Academic journal article The Journal of Southern Legal History

Controversy, Conscience, and Circumstantial Evidence: The Implications of the Bustin Murder in Early Georgia

Academic journal article The Journal of Southern Legal History

Controversy, Conscience, and Circumstantial Evidence: The Implications of the Bustin Murder in Early Georgia

Article excerpt

Murder occurred relatively rarely in early America and few of those crimes merited more than even local notice; far fewer became legends, legal precedents, or mysteries. Most Americans of those times seldom left their small and isolated communities, making any attempt at killing someone without immediate detection and arrest almost impossible.1 One of the exceptions to all of the above occurred near Milledgeville, Georgia on November 13, 1832. Aside from being a classic irresolvable "who done it," the murder of Eleanor Bustin also became a part of the history of Georgia's long and dark struggle with capital punishment and the accompanying need for an appellate process that was immune from politics. Although it received little public notice at the time, this murder would assume some importance in the years and decades that followed as a weight upon Georgia's social conscience.

These events began on Sunday, November 11, 1832 in rural Baldwin County, several miles from the village of Milledgeville, which served as both the county seat and as the capitol of the State of Georgia. Mrs. Mary Moore would swear to being in the home of her neighbors, the Reverend John A. and Nancy Johnson on that Sunday. Eleanor Bustin, the twelve or thirteenyear-old sister of Nancy, also lived in the Johnson home and worked for the couple as a domestic when not attending school. Eleanor accompanied Mary for the quarter mile back to Mary's home and told her of a severe whipping that she had received from her brother-in-law, John Johnson, earlier that day. She lifted her frock and showed Mary the deep cuts. Mary then returned to the Johnson home to confront John. He did not admit to the violence, but did promise that he would not beat Eleanor again. John returned with Mary and angrily ordered Eleanor to come back with him. Mary insisted that her own daughter go along to guarantee Eleanor's safety. Mary's daughter returned safely on Tuesday morning.

That evening, after supper, Eleanor could not be found by her sister, Nancy Johnson. The next day at noon, while her husband was away on business, Nancy asked her neighbor, Benjamin Askew, to look for the missing girl. He and a neighbor, Bolen Moore, formed an ad hoc search party. Askew knew Eleanor, whom he later described as "quite a pert lively girl; had if probably a bad temper," and there "was something ungovernable in her character."2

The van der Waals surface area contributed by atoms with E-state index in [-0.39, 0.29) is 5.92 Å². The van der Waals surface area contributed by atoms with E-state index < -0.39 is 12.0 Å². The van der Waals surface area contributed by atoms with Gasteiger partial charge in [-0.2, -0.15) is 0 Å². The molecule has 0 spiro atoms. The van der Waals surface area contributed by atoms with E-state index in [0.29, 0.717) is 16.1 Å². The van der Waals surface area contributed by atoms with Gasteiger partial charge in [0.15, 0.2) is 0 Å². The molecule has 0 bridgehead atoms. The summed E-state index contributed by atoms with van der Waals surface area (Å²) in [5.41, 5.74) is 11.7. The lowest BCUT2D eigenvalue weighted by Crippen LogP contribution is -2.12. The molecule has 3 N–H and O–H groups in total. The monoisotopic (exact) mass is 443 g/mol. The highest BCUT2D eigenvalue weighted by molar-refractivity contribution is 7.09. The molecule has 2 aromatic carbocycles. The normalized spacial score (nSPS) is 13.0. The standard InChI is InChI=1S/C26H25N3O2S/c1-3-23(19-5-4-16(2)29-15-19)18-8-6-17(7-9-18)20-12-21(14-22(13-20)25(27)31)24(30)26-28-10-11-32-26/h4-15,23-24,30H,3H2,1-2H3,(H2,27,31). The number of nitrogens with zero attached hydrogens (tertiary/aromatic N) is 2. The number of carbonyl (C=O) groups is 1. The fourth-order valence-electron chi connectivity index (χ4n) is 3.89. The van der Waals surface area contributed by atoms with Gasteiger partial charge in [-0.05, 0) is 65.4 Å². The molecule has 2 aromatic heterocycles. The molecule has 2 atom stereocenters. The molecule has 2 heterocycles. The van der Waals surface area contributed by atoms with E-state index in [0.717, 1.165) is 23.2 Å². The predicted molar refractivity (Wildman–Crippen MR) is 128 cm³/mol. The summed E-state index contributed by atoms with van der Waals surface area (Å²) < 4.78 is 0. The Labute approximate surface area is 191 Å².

While searching for Eleanor the next day, Askew and Moore found small tracks, which they presumed belonged to Eleanor, at a spring branch that was 300 or 400 yards from the Johnson home. The footprints indicated that she had met a man at the branch. The next day, the search party went down the branch in search of more tracks. Askew found small shoe prints in a field near the mouth of the branch at the Oconee River. At that point, he and Moore were joined by two men of the Miller family who had come to assist in the search.

At that same time, William Dunn had been urged by the local magistrate to join in the neighborhood search. Dunn encountered John Johnson, who told Dunn to check at the cabins of the neighbors because the woods and field by the mouth of the branch had already been thoroughly searched. In that very wood, however, and at almost that very moment, at 150 to 200 yards from the branch, Askew saw Eleanor's body some twenty to twenty-five yards off from him. Dead, she hung by a copperas cotton "hank," which was tied to the fork of a blackberry bush. The cotton cloth was identical to some that Mary Moore had seen in the Johnson cabin. The girl dangled at such an angle that her hands, and almost her knees, touched the ground. Askew found that he could have slipped his hand within the noose and that, although Eleanor was four feet tall, the cotton was tied only three feet above the ground. The odd circumstances made suicide seem impossible. The corpse had bruises on her arm and shoulder, as well as signs of a whipping.

The group took Eleanor's body to the Johnson home for an inquest. …

Search by... Author
Show... All Results Primary Sources Peer-reviewed


An unknown error has occurred. Please click the button below to reload the page. If the problem persists, please try again in a little while.